Master of arts students may choose from among three different options: thesis, project, or written examination. Please note that the thesis option, but not the project and written exam options, requires students to fulfill the department’s foreign language requirement.
Thesis: This option is appropriate for those who wish to pursue a PhD, either immediately after receiving the MA or at some point in the future. A thesis is a lengthy monographic work (usually 50 to 150 pages long) that addresses a topic of importance to historians in an original way.
Project: Occasionally, when student background or experience allows, and when faculty availability and expertise exists, students may complete a project in lieu of the traditional thesis. A project may take the form of a narrative history, a documentary film, or website, or some other effort approved by the committee.
Written examination: This option consists of an eight-hour written exam given at the end of one’s graduate career. It is designed for students who do not plan to pursue a PhD in history. It is especially useful for secondary school teachers who want to attain the MA in a timely manner.
Graduate Fields of Study
Whether pursuing the thesis, a project, or the exam option, students must choose a primary field of study from a list of fields approved by the faculty. Currently, the Department of History offers the following primary fields. Fields other than those listed need prior approval from the student’s advisor.
Colonial/Revolutionary North America
19th Century U.S.
20th Century U.S.
U.S. Foreign Relations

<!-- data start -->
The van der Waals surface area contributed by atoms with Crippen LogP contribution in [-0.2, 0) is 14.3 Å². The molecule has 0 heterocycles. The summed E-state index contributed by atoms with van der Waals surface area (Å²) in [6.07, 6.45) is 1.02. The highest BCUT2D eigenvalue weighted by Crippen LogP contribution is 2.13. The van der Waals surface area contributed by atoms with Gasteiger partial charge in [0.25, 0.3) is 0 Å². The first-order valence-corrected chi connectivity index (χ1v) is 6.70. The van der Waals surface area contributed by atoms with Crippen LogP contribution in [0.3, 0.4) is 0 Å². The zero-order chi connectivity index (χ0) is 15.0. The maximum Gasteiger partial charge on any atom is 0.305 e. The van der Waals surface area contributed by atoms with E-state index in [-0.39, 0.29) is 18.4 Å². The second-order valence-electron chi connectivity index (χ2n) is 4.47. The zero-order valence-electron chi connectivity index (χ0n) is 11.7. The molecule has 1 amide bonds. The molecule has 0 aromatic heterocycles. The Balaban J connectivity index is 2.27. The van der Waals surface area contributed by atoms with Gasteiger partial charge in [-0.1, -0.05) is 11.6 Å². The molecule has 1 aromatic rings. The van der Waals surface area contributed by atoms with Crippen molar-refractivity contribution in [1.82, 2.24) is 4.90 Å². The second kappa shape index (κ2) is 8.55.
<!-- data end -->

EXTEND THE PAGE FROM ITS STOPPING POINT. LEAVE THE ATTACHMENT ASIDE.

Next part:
U.S. Environmental History
U.S. Social History
U.S. Cultural History
Native American History
Pacific Northwest History
Modern Britain and the Empire
Modern East Asia
Latin American cultural history
Latin American religious history
Latin American state formation
The Soviet Union
African Health and Healing
African Childhood and Education
Thesis Requirements and Timeline
Before starting research on a thesis, you must choose an advisor and submit to her/him a short research prospectus. The prospectus is a proposal of about 8-10 pages, including the following:
- The topic and scope of your thesis or project
- A tentative thesis statement
- The primary sources you intend to use
- Historiographical review, including a statement of your work’s place within it
- Preliminary chapter outline.
Once your advisor approves your prospectus, she or he will assist you in assembling a thesis committee composed of three historians or, in rare cases, two historians and one academic specialist from outside the department (as approved by the advisor). The prospectus must be approved by the student’s advisor and defended before the student’s assembled thesis committee before the end of the third quarter or before the completion of 30 credits, whichever comes last. By the end of the fourth full quarter, the student must submit at least one completed chapter of the thesis to the thesis director/advisor for approval. Students who do not meet the above deadlines for submission/approval of a prospectus and chapter may not be permitted to continue to pursue the thesis option. After the thesis is complete, the student will defend his/her findings before his/her committee. The final draft of the thesis (the draft to be defended) must be given to both secondary advisors at least three weeks in advance of the defense date.